OnPoint by Keith Ng


Ich bin ein Cyberpunk

Welcome to your sudden but inevitable future of ubiquitous surveillance.

To an extent, I appreciate the arguments made by supporters of the GCSB Bill - it's not really a huge encroachment of mass surveillance powers, it is, mostly, just the formalisation of mass surveillance powers that have been encroaching for a decade. We are not fucked off because of the bill itself, really, but because we've finally been forced to pay attention to the barftastic overreach of state surveillance that's been happening around us.

At least, that's true for me. Thanks to the GCSB Bill, I finally got around to reading the Kim Dotcom affidavits. It's the best example we have of how "GCSB assistance" is actually rendered. The Police asked the GCSB for help in a one-page request (page 13 of this):

Once the GCSB's lawyer had a look at it, the Police provided a list of "selectors" to the GCSB (we now know from the PRISM documents that "selectors" is the term used to describe the search terms used to make PRISM requests):

The selectors were entered into █████, in an email classified as "SECRET//COMINT//REL TO NZL, AUS, CAN, GBR, USA". In other words, the selectors were entered into a secret communications intelligence system, and this secret system was considered related to Five Eyes:

The email from the GCSB then described "traffic volume from these selectors": i.e. This secret system was capturing live traffic.

This is consistent with everything that we know about PRISM. Key has refused to comment on this.

What does this mean? It means that GCSB assistance is NSA assistance. It means that government agencies can tap into these powers as part of bread-and-butter law enforcement. Through the Bradley Ambrose case, we've seen that the Police are willing to use the full extent of their powers for entirely bullshit cases. Combine the two, and it makes me very, very queasy.

I ended my post in May with "we need to start by getting really, really fucked off". What is step two? Fortunately, there is a 25-year-old answer to this question: Encrypt everything.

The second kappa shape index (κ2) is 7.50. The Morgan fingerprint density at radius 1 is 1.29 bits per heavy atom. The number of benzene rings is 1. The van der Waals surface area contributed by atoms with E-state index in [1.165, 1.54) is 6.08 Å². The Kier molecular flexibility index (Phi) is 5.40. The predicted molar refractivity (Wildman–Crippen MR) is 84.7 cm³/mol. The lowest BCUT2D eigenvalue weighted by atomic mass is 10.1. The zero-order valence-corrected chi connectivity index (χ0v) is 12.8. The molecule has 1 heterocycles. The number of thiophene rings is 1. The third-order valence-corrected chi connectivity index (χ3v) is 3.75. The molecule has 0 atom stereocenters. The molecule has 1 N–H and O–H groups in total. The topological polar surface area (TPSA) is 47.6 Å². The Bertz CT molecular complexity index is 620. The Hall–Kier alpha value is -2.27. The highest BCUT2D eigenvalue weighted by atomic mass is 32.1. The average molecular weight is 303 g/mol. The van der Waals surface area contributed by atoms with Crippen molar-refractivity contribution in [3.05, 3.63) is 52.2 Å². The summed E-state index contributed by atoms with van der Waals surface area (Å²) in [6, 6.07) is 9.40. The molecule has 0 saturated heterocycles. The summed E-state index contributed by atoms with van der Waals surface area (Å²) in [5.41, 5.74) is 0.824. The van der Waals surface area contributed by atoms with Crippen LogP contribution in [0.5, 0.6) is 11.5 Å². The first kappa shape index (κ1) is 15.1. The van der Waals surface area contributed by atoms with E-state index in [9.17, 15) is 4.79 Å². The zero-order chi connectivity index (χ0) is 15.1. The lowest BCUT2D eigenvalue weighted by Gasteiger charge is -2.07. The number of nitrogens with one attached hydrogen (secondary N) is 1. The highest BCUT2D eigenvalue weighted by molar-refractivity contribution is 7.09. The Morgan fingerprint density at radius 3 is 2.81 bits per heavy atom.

Over the next however long it's going to take me, I'm going to be doing short posts on how to secretfy your stuff. Today's post is on encrypting text using public-key encryption.

Public-key Encryption (the uber-short version)

This technique is based on a pair of matching keys - one public, one private. Anything encrypted with one can only be decrypted with the other. Why? MATHS, that's why. The public key is then made public (my key is here), and anyone can use that key to encrypt a messsage. Only you - with the private key that you keep secret - can decrypt that message.

It's actually not that hard. The simplest tool for dealing with PGP keys is gpg4usb. Go download it and have a play. Purely for testing purposes, here is the public AND private keys for "John PGPKey" (right click on the link --> "Save link as.." to save the file). Open up gpg4usb and use the menu bar: Keys --> Import Key from.. --> File.

Select the .asc file you just downloaded. You can now use John PGPKey's private and public keys.

(Just to reiterate, this is for testing purposes only - you should NEVER put your real private key on the internet.)

Here is a message that's been encrypted using John PGPKey's public key. Open it up and copy and paste the garbled text into gpg4usb (including the BEGIN PGP MESSAGE and END PGP MESSAGE lines). Click on the "Decrypt" button. It'll ask you for a passphrase, which is "spicy panopticon in a dunnenad sauce" (this is a more reliable guide to making secure passphrases than your IT department).

(And no, you should not be putting the passphrases for your real private key on the internet, either. NOTE: Apologies if this didn't work before, I posted the wrong version of the key I was faffing around with.)

Enter the passphrase and BAM - you've decrypted a message! (If you haven't, check that you've copied the whole message, and check that you typed in the password properly.)

Now, to encrypt a message, just type things into the text box, select the key you want to encrypt with, and click on the "Encrypt" button. Pretty goddamn easy.

To create your own key, open up Keys --> Manage Keys. From the Key Management window, open up Key --> Generate Key. Fill out the boxes and go. You can export the public key and put it somewhere public - but let's not actually do that yet, until we have a way of securing your private key.

In the next part, we'll talk about publishing keys, verifying keys, signing with keys.


Government Portfolios for Dummies

These are all the Briefings for Incoming Ministers I could get my hands on. They've been cleaned, sorted and fed to DocumentCloud, which scans and OCRs them automatically.

These documents are given to Ministers as introductory papers to their new portfolios. They cover the scope of their portfolio (i.e. What they should be doing), the assets they have under them (i.e. The Department/Ministry, its organisation and key people) and key issues in that particular portfolio.

They really are excellent primers on most aspects of government. You can, of course, use this cache to get some quick background about a particular portfolio, but also use the internal search functions to find specific areas of responsibility or specific issues.

Here you go, in case you missed the link up there. There are more advanced features in DocumentCloud, such as entity analysis and automatic generation of timelines. If you want to take a crack at it, let me know (message me below) and I'll hook you up with an account.